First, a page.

Shown above:  Getting the pcap from analysis of the malware sample.


Shown above:  Filtering on the pcap in Wireshark and finding the TCP stream to follow for the SMTP traffic (over TCP port 587).


Shown above:  TCP stream showing unencrypte SMTP traffic caused by this sample of Agent Tesla.

As shown in the image above, this sample of Agent Tesla malware exfiltrated stolen data to the email address [email protected].  I’ve filtered out what would normally be sensitive data in the above image, so if you’re curious, you can review the pcap (here’s a link again for the analysis page) and discover for yourself.


Brad Duncan
brad [at] malware-traffic-analysis.net

(c) SANS Internet Storm Center. https://isc.sans.edu Creative Commons Attribution-Noncommercial 3.0 United States License.

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Lessons learned from playing a willing phish, (Tue, Nov 26th)

Replying to phishing e-mails can lead to some interesting experiences (besides falling for the scams they offer, that is). Since it doesn’t require a deep technical know-how or any special expertise, it is something I recommend everyone to try out at least once, as it can lead to some funny moments and show us that the phishing trade doesn’t always operate in the way we might expect it to.

When it comes to phishing e-mails, unless they are successful, highly targeted, or part of a larger attack pattern of a single threat actor, most of us tend to just delete the messages and quickly forget them. But sometimes it can be quite instructive to bait the phishers and play a potential victim of the scam they thought up. Although most of us won’t be able to come close to making the attacker join our fictitious religion and send us his photograph with his breast is painted red, along with a sum of money[1], the experience can still be quite interesting and teach us a lot.

If you chose to bait phishing attackers, it is advisable not to do so from your own e-mail account but use another one – ideally a “burner” account you don’t mind losing. This brings us to one of the first things pretty much anyone who tries to bait phishers learns – unless it’s a targeted attack, the scammers don’t (for obvious reasons) check whether the e-mail address they receive a reply from was part of the list of addresses they originally send the phishing to.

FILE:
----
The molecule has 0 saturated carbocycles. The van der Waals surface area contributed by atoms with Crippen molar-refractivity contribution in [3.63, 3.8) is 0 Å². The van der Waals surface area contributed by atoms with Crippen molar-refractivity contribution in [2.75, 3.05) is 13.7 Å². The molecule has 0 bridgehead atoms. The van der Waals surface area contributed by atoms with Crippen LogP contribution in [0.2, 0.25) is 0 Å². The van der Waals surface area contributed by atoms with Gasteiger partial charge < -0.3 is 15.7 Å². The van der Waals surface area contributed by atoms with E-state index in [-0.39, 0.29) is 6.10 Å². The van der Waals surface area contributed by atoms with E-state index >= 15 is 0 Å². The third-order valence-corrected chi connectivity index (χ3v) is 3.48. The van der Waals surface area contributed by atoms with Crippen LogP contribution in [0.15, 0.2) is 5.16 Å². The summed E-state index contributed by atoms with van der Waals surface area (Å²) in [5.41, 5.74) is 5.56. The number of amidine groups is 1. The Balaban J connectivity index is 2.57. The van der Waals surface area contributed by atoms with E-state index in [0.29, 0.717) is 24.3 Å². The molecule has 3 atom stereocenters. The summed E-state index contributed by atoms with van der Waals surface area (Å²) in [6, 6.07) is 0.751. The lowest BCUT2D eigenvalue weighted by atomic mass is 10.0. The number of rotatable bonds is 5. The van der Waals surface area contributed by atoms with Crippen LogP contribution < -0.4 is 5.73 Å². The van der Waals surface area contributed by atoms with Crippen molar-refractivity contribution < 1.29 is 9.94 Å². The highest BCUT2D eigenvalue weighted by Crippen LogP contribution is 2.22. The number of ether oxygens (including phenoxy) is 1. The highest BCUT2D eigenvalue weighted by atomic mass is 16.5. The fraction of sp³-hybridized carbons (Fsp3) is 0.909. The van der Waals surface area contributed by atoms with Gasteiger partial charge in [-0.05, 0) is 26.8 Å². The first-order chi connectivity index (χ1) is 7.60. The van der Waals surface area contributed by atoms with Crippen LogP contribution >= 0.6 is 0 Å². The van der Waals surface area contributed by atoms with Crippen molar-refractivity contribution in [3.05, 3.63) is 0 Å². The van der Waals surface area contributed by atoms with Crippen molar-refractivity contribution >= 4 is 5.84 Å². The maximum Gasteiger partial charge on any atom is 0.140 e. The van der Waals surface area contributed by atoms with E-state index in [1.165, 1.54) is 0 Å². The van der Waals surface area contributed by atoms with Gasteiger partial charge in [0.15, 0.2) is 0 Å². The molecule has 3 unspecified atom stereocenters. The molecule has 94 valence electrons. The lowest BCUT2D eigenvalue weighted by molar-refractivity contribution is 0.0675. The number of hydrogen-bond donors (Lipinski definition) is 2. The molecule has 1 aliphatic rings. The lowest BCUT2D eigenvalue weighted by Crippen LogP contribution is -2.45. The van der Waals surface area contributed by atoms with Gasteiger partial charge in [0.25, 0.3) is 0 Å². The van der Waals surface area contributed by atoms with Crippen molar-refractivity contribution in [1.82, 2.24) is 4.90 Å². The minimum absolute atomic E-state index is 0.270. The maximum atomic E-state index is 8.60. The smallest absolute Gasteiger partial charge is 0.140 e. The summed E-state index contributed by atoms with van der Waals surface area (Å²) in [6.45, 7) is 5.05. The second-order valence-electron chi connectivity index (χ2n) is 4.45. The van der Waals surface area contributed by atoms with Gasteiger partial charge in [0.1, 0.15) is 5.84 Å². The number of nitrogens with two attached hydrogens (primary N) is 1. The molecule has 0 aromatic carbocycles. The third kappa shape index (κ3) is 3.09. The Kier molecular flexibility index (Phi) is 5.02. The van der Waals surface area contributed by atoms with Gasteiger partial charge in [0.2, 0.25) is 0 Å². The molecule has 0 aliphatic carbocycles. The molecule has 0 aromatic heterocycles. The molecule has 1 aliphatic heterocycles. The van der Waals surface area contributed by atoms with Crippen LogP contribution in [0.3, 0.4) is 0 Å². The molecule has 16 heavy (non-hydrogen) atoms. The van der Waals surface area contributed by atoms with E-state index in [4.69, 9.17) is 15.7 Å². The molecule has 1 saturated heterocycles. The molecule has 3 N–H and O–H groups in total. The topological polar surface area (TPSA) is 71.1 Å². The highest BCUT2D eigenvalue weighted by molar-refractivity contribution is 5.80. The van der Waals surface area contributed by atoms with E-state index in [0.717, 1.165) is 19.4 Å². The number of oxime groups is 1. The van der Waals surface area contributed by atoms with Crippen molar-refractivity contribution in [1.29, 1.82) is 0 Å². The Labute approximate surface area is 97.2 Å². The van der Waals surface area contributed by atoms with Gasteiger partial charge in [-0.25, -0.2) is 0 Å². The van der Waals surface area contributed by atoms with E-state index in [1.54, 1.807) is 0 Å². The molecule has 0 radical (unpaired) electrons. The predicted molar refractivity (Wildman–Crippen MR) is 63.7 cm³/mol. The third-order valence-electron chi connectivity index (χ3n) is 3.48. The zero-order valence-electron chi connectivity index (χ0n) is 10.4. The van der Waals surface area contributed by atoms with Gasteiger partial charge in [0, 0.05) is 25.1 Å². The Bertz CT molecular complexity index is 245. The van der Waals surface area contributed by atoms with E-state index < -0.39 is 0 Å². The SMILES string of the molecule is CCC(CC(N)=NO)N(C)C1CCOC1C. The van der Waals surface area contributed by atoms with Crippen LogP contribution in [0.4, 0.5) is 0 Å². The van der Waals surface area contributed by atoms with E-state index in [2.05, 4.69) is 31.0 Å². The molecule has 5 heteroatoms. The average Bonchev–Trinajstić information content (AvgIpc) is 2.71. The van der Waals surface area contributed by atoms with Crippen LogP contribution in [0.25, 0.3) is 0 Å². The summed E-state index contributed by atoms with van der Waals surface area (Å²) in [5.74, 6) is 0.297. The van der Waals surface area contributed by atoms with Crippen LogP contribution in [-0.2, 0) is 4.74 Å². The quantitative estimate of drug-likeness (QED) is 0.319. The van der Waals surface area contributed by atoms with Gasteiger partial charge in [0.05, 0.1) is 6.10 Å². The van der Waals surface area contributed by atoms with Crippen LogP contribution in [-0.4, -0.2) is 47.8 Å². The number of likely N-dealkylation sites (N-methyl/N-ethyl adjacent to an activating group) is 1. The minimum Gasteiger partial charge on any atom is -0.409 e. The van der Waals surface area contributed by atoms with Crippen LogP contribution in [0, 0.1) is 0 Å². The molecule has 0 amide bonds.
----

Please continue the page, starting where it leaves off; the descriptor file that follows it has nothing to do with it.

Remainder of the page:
If we reply to a phishing e-mail within a couple of days after receiving it, chances are that phishers will get in touch with us. Phishing messages usually ask us (again, for obvious reasons) to reply to a different address than the one we (seemingly) received it from. For run of the mill phishing attacks, most threat actors stop (or are forced to stop) using any e-mail addresses associated with a phishing campaign fairly quickly, although this is not always the case. The campaign which prompted me to write this diary actually surprised me very much in this regard. And, since it was otherwise quite “normal”, we’ll use it as an example of how phishing campaigns may progress.

It started all the way back in August with an e-mail in which the author, claiming to be an attorney of a recently deceased wealthy man, promised me untold riches if I act as a relative of the deceased in order to get his vast fortune as an inheritance. It contained the following text in both English and Spanish.

From: Ike Kekeli  
To: undisclosed-recipients:;
Subject: Hi ,
Date: 13 Aug 2019 17:29 (GMT +02:00)

Hi,

Firstly, let me identify myself without any intention of equivocation
on this business opportunity to you my name is Ike Kekeli , A
Fiduciary bank Attorney At Law ?s wish to know if we can work
together. I would like you to stand as the surviving beneficiary to my
deceased client ( Mr . Gilbert ) who made some deposit of $7.9 Million
Dollars to be transferred to any possible safe account with your good
assistance.

He died without leaving any WILL and any registered next of kin and as
such the funds now have an open beneficiary mandate. Kindly get in
touch with me through my email address ( barristerikek  gmail.com ) for
more guidelines to the repatriation of this fund.

Regards,
Attorney Ike Kekeli . ( Esq )

 

I only noticed the e-mail when I was going through my phishing quarantine nearly two weeks after it was delivered and although the e-mail wasn’t special in any way (this sort of lure is quite common in phishing), and I wasn’t holding much hope with regards to the address still being active, I decided to reply. The reaction from the attackers didn’t take long – within 10 minutes, I had another e-mail in my inbox, this time asking me for my personal information. Although this sort of reaction time puts even many professional support teams to shame, it is actually not uncommon for phishers to reply to their potential victims very quickly. Sometimes, it might take a day or two to get a reply back, but in many other cases (especially in cases of BECs), five or ten minutes may be more than enough time.